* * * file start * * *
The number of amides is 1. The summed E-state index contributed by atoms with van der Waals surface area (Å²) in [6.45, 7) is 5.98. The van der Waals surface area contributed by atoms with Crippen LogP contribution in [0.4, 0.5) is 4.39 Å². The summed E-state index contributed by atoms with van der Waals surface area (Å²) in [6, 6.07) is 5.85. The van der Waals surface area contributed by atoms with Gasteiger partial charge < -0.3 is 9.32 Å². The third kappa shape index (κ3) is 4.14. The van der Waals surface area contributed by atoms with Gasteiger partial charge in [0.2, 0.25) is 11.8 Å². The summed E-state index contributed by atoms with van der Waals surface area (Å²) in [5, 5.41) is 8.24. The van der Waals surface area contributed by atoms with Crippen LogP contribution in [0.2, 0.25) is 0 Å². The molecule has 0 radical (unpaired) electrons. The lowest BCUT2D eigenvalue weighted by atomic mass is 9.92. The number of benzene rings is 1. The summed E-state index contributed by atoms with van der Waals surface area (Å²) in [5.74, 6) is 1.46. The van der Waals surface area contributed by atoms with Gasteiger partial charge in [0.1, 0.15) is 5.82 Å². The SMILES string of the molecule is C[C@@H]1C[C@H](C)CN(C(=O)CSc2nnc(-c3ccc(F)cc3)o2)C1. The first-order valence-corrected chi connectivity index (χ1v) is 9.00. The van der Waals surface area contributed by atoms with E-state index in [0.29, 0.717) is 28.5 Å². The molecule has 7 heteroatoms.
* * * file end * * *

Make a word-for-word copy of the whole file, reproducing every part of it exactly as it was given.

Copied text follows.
The number of amides is 1. The summed E-state index contributed by atoms with van der Waals surface area (Å²) in [6.45, 7) is 5.98. The van der Waals surface area contributed by atoms with Crippen LogP contribution in [0.4, 0.5) is 4.39 Å². The summed E-state index contributed by atoms with van der Waals surface area (Å²) in [6, 6.07) is 5.85. The van der Waals surface area contributed by atoms with Gasteiger partial charge < -0.3 is 9.32 Å². The third kappa shape index (κ3) is 4.14. The van der Waals surface area contributed by atoms with Gasteiger partial charge in [0.2, 0.25) is 11.8 Å². The summed E-state index contributed by atoms with van der Waals surface area (Å²) in [5, 5.41) is 8.24. The van der Waals surface area contributed by atoms with Crippen LogP contribution in [0.2, 0.25) is 0 Å². The molecule has 0 radical (unpaired) electrons. The lowest BCUT2D eigenvalue weighted by atomic mass is 9.92. The number of benzene rings is 1. The summed E-state index contributed by atoms with van der Waals surface area (Å²) in [5.74, 6) is 1.46. The van der Waals surface area contributed by atoms with Gasteiger partial charge in [0.1, 0.15) is 5.82 Å². The SMILES string of the molecule is C[C@@H]1C[C@H](C)CN(C(=O)CSc2nnc(-c3ccc(F)cc3)o2)C1. The first-order valence-corrected chi connectivity index (χ1v) is 9.00. The van der Waals surface area contributed by atoms with E-state index in [0.29, 0.717) is 28.5 Å². The molecule has 7 heteroatoms.